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Denmark Strait

Pack ice in the Denmark Strait

The Denmark Strait or Greenland Strait (Danish: Danmarksstrædet, Icelandic: Grænlandssund, the latter meaning Greenland Sound) is an oceanic strait between Iceland (to its southeast) and Greenland (to its northwest). The Norwegian island of Jan Mayen lies northeast of the strait.

It connects the Cape Nansen, 132 km (82 miles) southwest of Cape Tunipier. From Straumnes to Cape Nansen the distance is 336 km (209 miles).

The narrow depth, where the Greenland-Iceland Rise runs on the bottom of the sea, is 625 feet (191 m). The cold East Greenland Current passes through the strait and carries icebergs south into the North Atlantic. It hosts important fisheries.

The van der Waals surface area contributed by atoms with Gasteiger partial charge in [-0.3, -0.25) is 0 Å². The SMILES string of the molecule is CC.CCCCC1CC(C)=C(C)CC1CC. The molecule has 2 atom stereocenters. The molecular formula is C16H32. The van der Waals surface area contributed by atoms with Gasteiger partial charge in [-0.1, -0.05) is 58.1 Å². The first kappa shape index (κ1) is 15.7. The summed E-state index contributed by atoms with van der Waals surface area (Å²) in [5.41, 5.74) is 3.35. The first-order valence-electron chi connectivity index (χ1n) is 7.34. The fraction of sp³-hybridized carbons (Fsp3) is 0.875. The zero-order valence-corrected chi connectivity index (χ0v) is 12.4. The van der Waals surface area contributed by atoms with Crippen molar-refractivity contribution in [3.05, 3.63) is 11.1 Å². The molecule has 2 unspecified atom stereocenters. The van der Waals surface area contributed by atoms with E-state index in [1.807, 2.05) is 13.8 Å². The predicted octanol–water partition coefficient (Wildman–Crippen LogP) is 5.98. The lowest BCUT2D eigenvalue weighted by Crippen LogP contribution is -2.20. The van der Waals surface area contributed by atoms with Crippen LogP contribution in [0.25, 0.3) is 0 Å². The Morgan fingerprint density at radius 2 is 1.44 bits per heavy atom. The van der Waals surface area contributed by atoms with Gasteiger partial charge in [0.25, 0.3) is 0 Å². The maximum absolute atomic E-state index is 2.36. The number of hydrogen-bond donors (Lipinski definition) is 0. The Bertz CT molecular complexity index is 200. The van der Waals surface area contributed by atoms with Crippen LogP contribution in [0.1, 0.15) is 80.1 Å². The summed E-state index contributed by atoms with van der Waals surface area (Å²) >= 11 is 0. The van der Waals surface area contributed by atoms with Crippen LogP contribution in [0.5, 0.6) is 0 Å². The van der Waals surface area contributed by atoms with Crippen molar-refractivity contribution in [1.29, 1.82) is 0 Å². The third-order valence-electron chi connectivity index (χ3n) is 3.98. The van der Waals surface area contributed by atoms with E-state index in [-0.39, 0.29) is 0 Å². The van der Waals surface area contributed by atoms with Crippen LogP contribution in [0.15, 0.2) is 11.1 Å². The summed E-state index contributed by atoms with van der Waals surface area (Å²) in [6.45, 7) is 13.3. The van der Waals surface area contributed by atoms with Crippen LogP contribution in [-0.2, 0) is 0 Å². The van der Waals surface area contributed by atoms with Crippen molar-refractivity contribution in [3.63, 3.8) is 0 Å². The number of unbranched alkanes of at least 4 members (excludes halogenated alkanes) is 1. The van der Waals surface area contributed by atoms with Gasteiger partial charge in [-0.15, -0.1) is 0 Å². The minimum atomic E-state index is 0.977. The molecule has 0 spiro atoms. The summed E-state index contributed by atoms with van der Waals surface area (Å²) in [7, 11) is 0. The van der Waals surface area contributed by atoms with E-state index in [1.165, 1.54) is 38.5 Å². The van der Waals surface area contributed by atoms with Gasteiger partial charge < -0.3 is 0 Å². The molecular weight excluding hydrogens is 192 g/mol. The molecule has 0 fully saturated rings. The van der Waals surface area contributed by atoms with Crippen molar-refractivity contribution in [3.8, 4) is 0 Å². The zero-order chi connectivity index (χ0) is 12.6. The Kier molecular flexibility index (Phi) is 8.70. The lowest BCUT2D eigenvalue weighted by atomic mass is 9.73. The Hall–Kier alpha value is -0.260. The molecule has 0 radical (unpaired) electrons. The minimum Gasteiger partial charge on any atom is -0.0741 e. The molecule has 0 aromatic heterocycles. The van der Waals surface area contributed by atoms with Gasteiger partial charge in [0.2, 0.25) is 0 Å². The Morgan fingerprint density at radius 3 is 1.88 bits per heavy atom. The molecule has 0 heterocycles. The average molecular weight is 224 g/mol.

The world's largest underwater waterfall, flows down the Western side of the Denmark Strait, known as the Denmark Strait cataract.[1]

Location map

During World War II, the Battle of the Denmark Strait took place on 24 May 1941. The German battleship Bismarck sank the British battlecruiser HMS Hood, which exploded with the loss of all but three of its 1,418 crew; HMS Prince of Wales was seriously damaged in the engagement. Bismarck entered the Atlantic through the Strait but damage sustained in the battle, combined with British aircraft search and destroy missions, led to its sinking three days later.


  1. ^ To the Denmark Strait: Woods Hole Oceanographic Institution.

See also

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